All Saints, the heart of our village
A brief history
All Saints, Great Addington has a Grade II* listing in the current list of buildings of Special Architectural and Historic Interest, HER Number 1040381. English Heritage Building ID 232306. It stands in a prominent position at the junction of Main Street, Woodford Road and Cranford Road in the Northamptonshire village of Great Addington, a civil parish with a population between 250 and 300. The current building has 12th Century origins with later additions. A major renovation occurred in the 19th Century.
The fabric of the church suffers from both erosion and corrosion. The lack of modern foundations means the building is subject to local earth movements. The effect of these gradual, but continuous changes can be overlooked for long periods, but eventually need to be addressed so that the building, which for over 800 years has been a feature of the village, will continue to stand proudly at the centre of the community. Day to day running costs, the Parish Share and emergency repairs are covered by collections, donations and covenants, mainly from, but not limited to, the congregation.
We are currently at a point where major repairs need to be addressed.
Ther are no signs of the original Anglo-Saxon church that was in Great Addington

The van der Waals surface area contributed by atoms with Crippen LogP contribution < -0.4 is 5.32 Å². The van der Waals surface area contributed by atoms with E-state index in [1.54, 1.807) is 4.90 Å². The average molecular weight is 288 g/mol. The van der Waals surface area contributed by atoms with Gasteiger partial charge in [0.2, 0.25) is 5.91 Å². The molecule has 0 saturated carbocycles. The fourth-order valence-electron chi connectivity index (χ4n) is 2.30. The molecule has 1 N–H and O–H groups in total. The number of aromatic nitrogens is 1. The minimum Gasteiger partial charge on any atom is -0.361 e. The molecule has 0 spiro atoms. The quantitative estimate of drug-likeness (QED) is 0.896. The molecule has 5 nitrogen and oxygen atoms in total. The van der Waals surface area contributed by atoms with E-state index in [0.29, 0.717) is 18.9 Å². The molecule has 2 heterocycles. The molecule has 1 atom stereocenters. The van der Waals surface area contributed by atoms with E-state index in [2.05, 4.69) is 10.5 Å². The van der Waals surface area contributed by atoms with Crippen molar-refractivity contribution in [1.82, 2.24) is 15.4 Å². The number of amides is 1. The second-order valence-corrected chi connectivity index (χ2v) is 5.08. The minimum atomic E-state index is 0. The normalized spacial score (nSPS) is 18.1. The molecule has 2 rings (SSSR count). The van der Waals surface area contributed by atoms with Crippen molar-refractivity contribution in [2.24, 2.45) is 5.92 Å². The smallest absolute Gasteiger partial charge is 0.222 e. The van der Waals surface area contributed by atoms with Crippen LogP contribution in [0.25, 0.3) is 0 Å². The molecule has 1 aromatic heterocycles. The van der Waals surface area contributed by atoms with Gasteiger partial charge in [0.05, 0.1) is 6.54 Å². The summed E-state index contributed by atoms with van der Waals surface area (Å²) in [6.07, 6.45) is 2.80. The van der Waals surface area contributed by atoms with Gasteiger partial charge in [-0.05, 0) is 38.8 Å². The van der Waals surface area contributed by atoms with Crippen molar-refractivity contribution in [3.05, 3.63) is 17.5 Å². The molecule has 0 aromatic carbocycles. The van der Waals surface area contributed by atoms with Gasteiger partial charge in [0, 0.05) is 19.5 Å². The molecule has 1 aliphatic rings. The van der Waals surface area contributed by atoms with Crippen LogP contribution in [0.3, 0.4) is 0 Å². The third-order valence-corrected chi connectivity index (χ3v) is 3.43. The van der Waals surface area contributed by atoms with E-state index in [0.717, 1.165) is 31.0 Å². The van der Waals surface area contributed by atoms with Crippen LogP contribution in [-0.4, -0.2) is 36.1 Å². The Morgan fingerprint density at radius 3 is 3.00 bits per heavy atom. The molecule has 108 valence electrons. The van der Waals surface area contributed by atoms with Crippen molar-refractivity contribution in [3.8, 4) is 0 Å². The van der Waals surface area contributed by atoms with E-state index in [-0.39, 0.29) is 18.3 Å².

The building consists of a chancel 28 ft. by 14 ft. 4 in., with north chapel 15 ft. 3 in. by 10 ft., the nave is 39 ft. by 14 ft. 9 in., north and south aisles each 9 ft. 6 in wide, south porch, and west tower 11 ft. 4 in. by 12 ft., all these measurements being internal. The width across nave and aisles is 38 ft. 6 in.
The chapel (the chantry of Our Lady) is a continuation of the north aisle and covers the chancel about half its length. Built by Henry de Vere it is now used as an organ chamber. Further east is a vestry that was added in the 19th century, replacing an earlier structure.
The church is built of a mix of squared and irregular limestone and ironstone with lead roof. The interior is plastered. The chancel was restored in 1891, and the nave roof renewed.
There are traces of the 12th-century aisleless church in the large, rough plinths beneath the pillars of the nave. The main south doorway of that building, with a round arch carved with a row of chevron, and jamb-shafts with foliated capitals, is now the outer doorway of the south porch.